Doctor Fired for Taking FMLA Leave

May 17th, 2018

Case Survives Summary Judgment

This article appeared in Law 360

 

Steward Must Convince Jury Doc Fired For HIPAA Violation

By Chris Villani

 

Law360, Boston (May 16, 2018, 3:54 PM EDT) — Steward Healthcare System LLC will need to convince a jury it fired a psychiatrist for violating the Health Insurance Portability and Accountability Act and not because, as the doctor claims, he took disability leave after getting pneumonia, a Massachusetts federal judge ruled Wednesday in denying part of a summary judgment bid.

Dr. Alexander Lipin sued Steward, Steward Medical Group Inc. and Holy Family Hospital in a case removed to federal court in November 2016, nine months after he was fired. Lipin claims the hospital canned him wrongfully after he needed to extend his time off under the Family Medical Leave Act due to a bout with pneumonia, but the hospital said it decided he had to go before they knew he was sick after he passed along patient information to the police in violation of HIPAA.

SMG President Dr. George Clairmont said he was waiting for Lipin to come back from leave to officially show him the door but went ahead with the dismissal when he learned Lipin was doing work at another hospital, Anna Jaques Hospital, while supposedly out sick. In denying part of Steward’s motion for summary judgment, U.S. District Judge Leo T. Sorokin wrote Wednesday that a trial will be needed to sort out some of the issues around the prickly firing.

“A genuine issue of material fact exists as to whether Steward made its decision to terminate Lipin (1) before he took leave on January 26 and (2) before Clairmont learned of Lipin’s continued work for Anna Jaques on February 13,” Judge Sorokin wrote.

Although Judge Sorokin said nothing directly contradicts Clairmont’s description of the firing, he said finders of fact could choose to disregard his account because the hospital never actually fired Lipin or made arrangements to cover his patient workload until learning of his work for Anna Jaques.

“These circumstances could support a reasonable inference that Steward decided to fire Lipin only after Clairmont learned of Lipin’s work at Anna Jaques,” Judge Sorokin wrote. “Thus, Steward’s primary argument — that there was no causal connection between Lipin’s FMLA leave and his termination — fails for purposes of summary judgment on Lipin’s FMLA-based claims.”

The hospital said the decision to fire Lipin came after investigating a November 2015 incident during which Lipin allegedly called Methuen police and conveyed information about a patient to find out if the patient had any outstanding warrants. The police declined to speak with him about the matter, citing HIPAA, and the hospital began probing the incident over the course of the next several weeks, according to court records.

Kavita M. Goyal of the Rosen Law Offices, an attorney for Lipin, told Law360 on Thursday the HIPAA violation was “no big deal” and an excuse concocted by the hospital to drum up grounds for Lipin’s termination. Clairmont’s report characterized the offense as “minor” and Lipin would show a jury it was not the reason for the firing, Goyal said.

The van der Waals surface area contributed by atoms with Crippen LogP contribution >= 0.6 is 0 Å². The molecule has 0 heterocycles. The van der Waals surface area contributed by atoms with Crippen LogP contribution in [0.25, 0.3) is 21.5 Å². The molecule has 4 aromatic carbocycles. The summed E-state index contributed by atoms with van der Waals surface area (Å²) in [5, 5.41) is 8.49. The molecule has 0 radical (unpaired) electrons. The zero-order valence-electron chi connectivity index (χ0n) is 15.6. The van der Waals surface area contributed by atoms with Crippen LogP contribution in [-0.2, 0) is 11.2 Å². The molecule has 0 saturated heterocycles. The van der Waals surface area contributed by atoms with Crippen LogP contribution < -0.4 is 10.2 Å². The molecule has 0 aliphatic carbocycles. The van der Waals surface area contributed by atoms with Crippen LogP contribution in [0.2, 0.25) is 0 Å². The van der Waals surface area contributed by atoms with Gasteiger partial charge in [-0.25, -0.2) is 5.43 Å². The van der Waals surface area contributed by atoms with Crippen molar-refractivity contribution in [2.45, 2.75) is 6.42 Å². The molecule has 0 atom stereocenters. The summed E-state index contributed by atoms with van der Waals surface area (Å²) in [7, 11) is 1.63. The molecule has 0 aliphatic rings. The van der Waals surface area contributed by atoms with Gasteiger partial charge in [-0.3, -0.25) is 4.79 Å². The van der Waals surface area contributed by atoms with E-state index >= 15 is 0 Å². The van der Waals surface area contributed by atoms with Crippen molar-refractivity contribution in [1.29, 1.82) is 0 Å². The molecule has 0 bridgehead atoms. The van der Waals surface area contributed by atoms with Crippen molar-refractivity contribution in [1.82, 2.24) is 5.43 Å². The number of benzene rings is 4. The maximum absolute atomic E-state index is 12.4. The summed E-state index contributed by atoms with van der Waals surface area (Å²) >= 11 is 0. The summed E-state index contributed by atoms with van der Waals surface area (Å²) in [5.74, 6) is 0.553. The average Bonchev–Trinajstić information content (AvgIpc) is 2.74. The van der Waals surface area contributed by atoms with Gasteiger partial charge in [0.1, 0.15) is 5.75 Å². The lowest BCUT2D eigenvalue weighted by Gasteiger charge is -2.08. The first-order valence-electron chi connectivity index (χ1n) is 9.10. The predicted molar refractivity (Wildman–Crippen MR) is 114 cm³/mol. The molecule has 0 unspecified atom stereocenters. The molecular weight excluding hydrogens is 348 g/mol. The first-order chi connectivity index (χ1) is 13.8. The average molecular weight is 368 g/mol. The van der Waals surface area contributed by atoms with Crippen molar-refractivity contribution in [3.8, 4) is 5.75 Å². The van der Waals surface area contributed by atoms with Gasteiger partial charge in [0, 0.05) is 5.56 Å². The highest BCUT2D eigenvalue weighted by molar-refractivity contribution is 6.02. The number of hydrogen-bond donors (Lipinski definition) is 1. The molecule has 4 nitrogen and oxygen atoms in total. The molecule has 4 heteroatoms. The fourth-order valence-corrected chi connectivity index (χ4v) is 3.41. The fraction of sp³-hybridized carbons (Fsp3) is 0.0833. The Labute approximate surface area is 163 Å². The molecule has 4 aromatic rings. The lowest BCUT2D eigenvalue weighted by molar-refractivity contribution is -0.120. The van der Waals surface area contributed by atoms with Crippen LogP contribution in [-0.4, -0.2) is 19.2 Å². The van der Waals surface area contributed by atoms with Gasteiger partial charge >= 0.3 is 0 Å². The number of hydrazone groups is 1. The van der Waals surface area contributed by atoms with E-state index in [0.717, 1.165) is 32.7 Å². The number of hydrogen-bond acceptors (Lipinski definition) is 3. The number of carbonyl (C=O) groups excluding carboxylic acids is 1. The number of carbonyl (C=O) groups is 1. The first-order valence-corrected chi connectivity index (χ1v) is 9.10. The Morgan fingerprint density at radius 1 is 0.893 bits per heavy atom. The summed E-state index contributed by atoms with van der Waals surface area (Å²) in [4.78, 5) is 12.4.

The judge did allow a win for Steward on separate claims by Lipin that the hospital violated the Americans With Disabilities Act by firing him on Feb. 23, 2016, after extending his FMLA leave until March 2 of that year. The judge said continuing to engage with Lipin about his illness after deciding to fire him would only have served to delay the inevitable.

“Whereas Steward had reached an employment decision without regard to any disability asserted by Lipin,” Judge Sorokin wrote, “Steward was not obligated to initiate an interactive dialogue with Lipin toward an accommodation that would have served only to forestall his termination.”

Both Goyal and Emily L. Grossman, another Lipin attorney, said they were pleased that Judge Sorokin is allowing the FMLA part of the suit to proceed, but were disappointed to see the ADA claims tossed.

“I disagree with the judge’s decision, he suggests an employer may no longer be obligated to participate in the interactive process if a decision is made to terminate, even if that decision is unlawful,” Goyal said. “In this case, he was working a second job and we believe he was protected under FMLA.

“The reason they terminated him was because they were mad he had worked at Anna Jaques and believed he was not entitled to the time off because he was working somewhere else,” Goyal added. “At the very least, the employee is entitled to a conversation.”

The parties are due back in court May 30 for an initial pretrial conference. Judge Sorokin also directed lawyers for both sides to determine whether mediation to avoid trial altogether might prove fruitful.

Counsel for Steward did not immediately respond to requests to comment Wednesday afternoon.

Lipin is represented by Kavita M. Goyal and Emily L. Grossman of Rosen Law Offices. Steward is represented by Anne S. Bider and Barry J. Miller of Seyfarth Shaw LLP.

The case is Lipin v. Steward Healthcare System LLP et al., case number 1:16-cv-12256, in the U.S. District Court for the District of Massachusetts.

–Editing by Orlando Lorenzo.

posted by: joelrosen in ADMINISTRATIVE LAW, BUSINESS ADVICE & LITIGATION, EMPLOYMENT & DISCRIMATION | No Comments

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